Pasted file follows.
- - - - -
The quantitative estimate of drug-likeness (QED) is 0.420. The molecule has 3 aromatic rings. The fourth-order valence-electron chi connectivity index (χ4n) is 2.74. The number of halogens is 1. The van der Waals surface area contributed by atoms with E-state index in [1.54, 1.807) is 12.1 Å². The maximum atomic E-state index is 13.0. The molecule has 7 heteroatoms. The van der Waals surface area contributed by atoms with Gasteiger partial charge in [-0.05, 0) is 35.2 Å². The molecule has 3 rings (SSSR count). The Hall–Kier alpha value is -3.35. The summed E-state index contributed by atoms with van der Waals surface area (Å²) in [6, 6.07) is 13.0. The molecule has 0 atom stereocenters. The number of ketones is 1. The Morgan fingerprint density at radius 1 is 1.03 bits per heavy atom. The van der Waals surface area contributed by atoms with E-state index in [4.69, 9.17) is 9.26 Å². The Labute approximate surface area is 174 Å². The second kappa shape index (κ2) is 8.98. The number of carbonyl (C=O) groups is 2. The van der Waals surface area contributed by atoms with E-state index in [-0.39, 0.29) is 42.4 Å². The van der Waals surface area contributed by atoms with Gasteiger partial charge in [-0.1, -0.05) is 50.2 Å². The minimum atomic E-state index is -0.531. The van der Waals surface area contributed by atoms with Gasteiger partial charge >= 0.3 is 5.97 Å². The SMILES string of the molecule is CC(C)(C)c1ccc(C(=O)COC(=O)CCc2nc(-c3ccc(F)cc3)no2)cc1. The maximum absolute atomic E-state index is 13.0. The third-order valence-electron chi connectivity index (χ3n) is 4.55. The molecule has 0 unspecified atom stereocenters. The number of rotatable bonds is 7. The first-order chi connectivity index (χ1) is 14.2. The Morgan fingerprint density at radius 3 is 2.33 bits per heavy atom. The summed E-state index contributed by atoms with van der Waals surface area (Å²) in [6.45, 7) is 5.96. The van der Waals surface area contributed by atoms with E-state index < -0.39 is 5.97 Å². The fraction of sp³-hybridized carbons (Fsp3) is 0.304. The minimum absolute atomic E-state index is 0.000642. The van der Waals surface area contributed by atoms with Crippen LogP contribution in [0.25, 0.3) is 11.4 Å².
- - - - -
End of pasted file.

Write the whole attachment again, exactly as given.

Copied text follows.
The quantitative estimate of drug-likeness (QED) is 0.420. The molecule has 3 aromatic rings. The fourth-order valence-electron chi connectivity index (χ4n) is 2.74. The number of halogens is 1. The van der Waals surface area contributed by atoms with E-state index in [1.54, 1.807) is 12.1 Å². The maximum atomic E-state index is 13.0. The molecule has 7 heteroatoms. The van der Waals surface area contributed by atoms with Gasteiger partial charge in [-0.05, 0) is 35.2 Å². The molecule has 3 rings (SSSR count). The Hall–Kier alpha value is -3.35. The summed E-state index contributed by atoms with van der Waals surface area (Å²) in [6, 6.07) is 13.0. The molecule has 0 atom stereocenters. The number of ketones is 1. The Morgan fingerprint density at radius 1 is 1.03 bits per heavy atom. The van der Waals surface area contributed by atoms with E-state index in [4.69, 9.17) is 9.26 Å². The Labute approximate surface area is 174 Å². The second kappa shape index (κ2) is 8.98. The number of carbonyl (C=O) groups is 2. The van der Waals surface area contributed by atoms with E-state index in [-0.39, 0.29) is 42.4 Å². The van der Waals surface area contributed by atoms with Gasteiger partial charge in [-0.1, -0.05) is 50.2 Å². The minimum atomic E-state index is -0.531. The van der Waals surface area contributed by atoms with Gasteiger partial charge >= 0.3 is 5.97 Å². The SMILES string of the molecule is CC(C)(C)c1ccc(C(=O)COC(=O)CCc2nc(-c3ccc(F)cc3)no2)cc1. The maximum absolute atomic E-state index is 13.0. The third-order valence-electron chi connectivity index (χ3n) is 4.55. The molecule has 0 unspecified atom stereocenters. The number of rotatable bonds is 7. The first-order chi connectivity index (χ1) is 14.2. The Morgan fingerprint density at radius 3 is 2.33 bits per heavy atom. The summed E-state index contributed by atoms with van der Waals surface area (Å²) in [6.45, 7) is 5.96. The van der Waals surface area contributed by atoms with E-state index < -0.39 is 5.97 Å². The fraction of sp³-hybridized carbons (Fsp3) is 0.304. The minimum absolute atomic E-state index is 0.000642. The van der Waals surface area contributed by atoms with Crippen LogP contribution in [0.25, 0.3) is 11.4 Å².